We ride fixies. A what?! The fixie is a brakeless, single-speed bike known as a track bike that has a drivetrain with no freewheeling mechanism. Fixie is short for “fixed gear,” meaning the rear wheel and the pedals are connected through a single gear anchored to the rear wheel.
Unlike standard road bikes, there is no way to coast, there is only one gear and brakes are optional. Basically, when the wheels are moving, the rider’s legs are moving. As with a child’s toy cycle, if you want to stop, you have to use your leg muscles to slow the bike. Many riders, but not all, add a front brake, but the pure and brave (or foolish) of heart scoff at the notion.
Though a bike with no brakes sounds insane to many, it’s pretty much the perfect invention. You can’t make it any better. Clean lines, affordable parts, self-maintenance, added street cred, what more can you ask for.
Funnily, when this configuration was first introduced in the late 19th century, it was known as a “safety bicycle”, since it replaced the “high wheel”, whose enormous front wheel made for an unstable ride. Though hand brakes and free wheels were invented soon after, the fixed gear remained a popular bike for decades, including during the early years of the Tour de France.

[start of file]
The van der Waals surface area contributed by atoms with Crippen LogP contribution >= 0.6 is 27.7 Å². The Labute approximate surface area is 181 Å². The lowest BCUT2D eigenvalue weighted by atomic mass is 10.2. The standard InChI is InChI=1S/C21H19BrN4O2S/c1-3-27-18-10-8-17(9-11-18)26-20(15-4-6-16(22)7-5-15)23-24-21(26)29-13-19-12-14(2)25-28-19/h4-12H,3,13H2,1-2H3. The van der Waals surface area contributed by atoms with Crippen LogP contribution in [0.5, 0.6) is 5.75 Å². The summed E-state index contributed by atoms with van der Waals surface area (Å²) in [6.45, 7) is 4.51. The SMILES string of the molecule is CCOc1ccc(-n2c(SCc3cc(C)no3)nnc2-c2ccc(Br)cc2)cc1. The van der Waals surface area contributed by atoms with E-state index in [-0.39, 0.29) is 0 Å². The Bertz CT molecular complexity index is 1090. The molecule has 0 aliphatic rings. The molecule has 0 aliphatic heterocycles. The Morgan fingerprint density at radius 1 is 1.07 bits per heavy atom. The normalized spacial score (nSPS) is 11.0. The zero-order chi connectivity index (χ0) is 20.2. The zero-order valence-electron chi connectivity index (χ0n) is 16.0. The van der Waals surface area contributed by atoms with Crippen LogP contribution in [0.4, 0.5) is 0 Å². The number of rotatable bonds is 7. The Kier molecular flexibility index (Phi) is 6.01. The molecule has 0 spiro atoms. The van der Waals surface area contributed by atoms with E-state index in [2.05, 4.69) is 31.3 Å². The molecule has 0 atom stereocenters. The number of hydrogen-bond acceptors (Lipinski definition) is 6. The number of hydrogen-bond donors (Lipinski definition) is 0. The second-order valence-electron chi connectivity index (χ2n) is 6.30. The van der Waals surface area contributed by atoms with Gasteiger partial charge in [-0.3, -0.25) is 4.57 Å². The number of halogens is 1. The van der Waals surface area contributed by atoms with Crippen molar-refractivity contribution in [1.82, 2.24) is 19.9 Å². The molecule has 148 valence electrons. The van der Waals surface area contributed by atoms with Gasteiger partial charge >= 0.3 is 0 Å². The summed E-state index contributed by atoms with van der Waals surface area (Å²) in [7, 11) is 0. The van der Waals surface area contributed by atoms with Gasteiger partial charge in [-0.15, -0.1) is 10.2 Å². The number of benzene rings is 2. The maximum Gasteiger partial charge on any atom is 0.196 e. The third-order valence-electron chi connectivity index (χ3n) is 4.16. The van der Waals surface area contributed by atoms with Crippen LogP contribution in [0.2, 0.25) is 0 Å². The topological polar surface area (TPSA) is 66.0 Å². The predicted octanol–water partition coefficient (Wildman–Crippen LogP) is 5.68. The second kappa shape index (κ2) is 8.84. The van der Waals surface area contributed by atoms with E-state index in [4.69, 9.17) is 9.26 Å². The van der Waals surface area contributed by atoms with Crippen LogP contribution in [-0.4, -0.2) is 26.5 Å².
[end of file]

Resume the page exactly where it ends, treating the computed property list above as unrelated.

“Learning how to ride a fixie is like drinking decaf your whole life and then suddenly having the real thing,” a mechanic said.
Learning to slow a bike with your legs and cornering while pedalling makes one a better cyclist. If you are an intelligent cyclist, it makes you far more aware. It’s a Zen thing. Once you get used to traffic, then you can float through the chaos.
Fixie: A way of life
Across the world these bikes are popular with racers wanting to work on their form, commuters who ride in rain, snow and sleet, and, increasingly, with those taking up track racing on banked velodromes. We use it for our daily commutes everywhere! Style plays an important role because of simplicity of design. The conscious choice of colour composition, the saddle, the wheel, etc. are expressions of the individual’s own personality, attitude and convictions. It’s not about modesty; it’s about reducing to a minimum for the highest degree of authenticity and intensity, on the bicycle, a fixie, as in life.
Vive le fixie!
— by Ben Joseph